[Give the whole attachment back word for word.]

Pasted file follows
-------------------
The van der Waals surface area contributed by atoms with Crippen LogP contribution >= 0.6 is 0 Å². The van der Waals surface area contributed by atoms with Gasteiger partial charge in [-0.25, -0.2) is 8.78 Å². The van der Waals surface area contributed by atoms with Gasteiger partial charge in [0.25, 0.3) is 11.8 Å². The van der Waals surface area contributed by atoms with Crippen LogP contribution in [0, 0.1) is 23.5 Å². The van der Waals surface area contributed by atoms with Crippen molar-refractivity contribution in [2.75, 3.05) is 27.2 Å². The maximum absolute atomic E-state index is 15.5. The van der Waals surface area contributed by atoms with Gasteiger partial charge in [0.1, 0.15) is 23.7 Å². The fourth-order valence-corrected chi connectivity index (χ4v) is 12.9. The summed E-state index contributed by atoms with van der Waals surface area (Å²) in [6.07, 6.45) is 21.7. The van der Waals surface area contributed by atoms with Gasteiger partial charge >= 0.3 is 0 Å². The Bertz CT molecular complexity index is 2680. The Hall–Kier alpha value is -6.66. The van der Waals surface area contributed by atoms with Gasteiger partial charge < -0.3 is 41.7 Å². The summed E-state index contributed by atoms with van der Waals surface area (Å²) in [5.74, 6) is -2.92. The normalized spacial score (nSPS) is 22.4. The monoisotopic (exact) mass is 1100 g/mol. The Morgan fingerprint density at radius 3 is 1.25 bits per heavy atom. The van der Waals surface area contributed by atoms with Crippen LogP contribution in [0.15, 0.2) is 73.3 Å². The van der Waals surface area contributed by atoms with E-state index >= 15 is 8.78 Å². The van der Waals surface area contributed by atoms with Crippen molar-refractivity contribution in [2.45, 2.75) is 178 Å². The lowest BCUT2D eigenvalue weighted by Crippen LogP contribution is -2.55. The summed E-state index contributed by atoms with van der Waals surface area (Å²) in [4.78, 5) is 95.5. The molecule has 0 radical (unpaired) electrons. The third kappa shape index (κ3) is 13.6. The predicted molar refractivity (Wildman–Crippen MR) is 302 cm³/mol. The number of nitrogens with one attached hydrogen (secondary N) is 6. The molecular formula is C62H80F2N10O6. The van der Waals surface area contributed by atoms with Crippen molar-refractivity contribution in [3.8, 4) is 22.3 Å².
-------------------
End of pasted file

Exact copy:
The van der Waals surface area contributed by atoms with Crippen LogP contribution >= 0.6 is 0 Å². The van der Waals surface area contributed by atoms with Gasteiger partial charge in [-0.25, -0.2) is 8.78 Å². The van der Waals surface area contributed by atoms with Gasteiger partial charge in [0.25, 0.3) is 11.8 Å². The van der Waals surface area contributed by atoms with Crippen LogP contribution in [0, 0.1) is 23.5 Å². The van der Waals surface area contributed by atoms with Crippen molar-refractivity contribution in [2.75, 3.05) is 27.2 Å². The maximum absolute atomic E-state index is 15.5. The van der Waals surface area contributed by atoms with Gasteiger partial charge in [0.1, 0.15) is 23.7 Å². The fourth-order valence-corrected chi connectivity index (χ4v) is 12.9. The summed E-state index contributed by atoms with van der Waals surface area (Å²) in [6.07, 6.45) is 21.7. The van der Waals surface area contributed by atoms with Gasteiger partial charge >= 0.3 is 0 Å². The Bertz CT molecular complexity index is 2680. The Hall–Kier alpha value is -6.66. The van der Waals surface area contributed by atoms with Gasteiger partial charge < -0.3 is 41.7 Å². The summed E-state index contributed by atoms with van der Waals surface area (Å²) in [5.74, 6) is -2.92. The normalized spacial score (nSPS) is 22.4. The monoisotopic (exact) mass is 1100 g/mol. The Morgan fingerprint density at radius 3 is 1.25 bits per heavy atom. The van der Waals surface area contributed by atoms with Crippen LogP contribution in [0.15, 0.2) is 73.3 Å². The van der Waals surface area contributed by atoms with E-state index >= 15 is 8.78 Å². The van der Waals surface area contributed by atoms with Crippen molar-refractivity contribution in [2.45, 2.75) is 178 Å². The lowest BCUT2D eigenvalue weighted by Crippen LogP contribution is -2.55. The summed E-state index contributed by atoms with van der Waals surface area (Å²) in [4.78, 5) is 95.5. The molecule has 0 radical (unpaired) electrons. The third kappa shape index (κ3) is 13.6. The predicted molar refractivity (Wildman–Crippen MR) is 302 cm³/mol. The number of nitrogens with one attached hydrogen (secondary N) is 6. The molecular formula is C62H80F2N10O6. The van der Waals surface area contributed by atoms with Crippen molar-refractivity contribution in [3.8, 4) is 22.3 Å².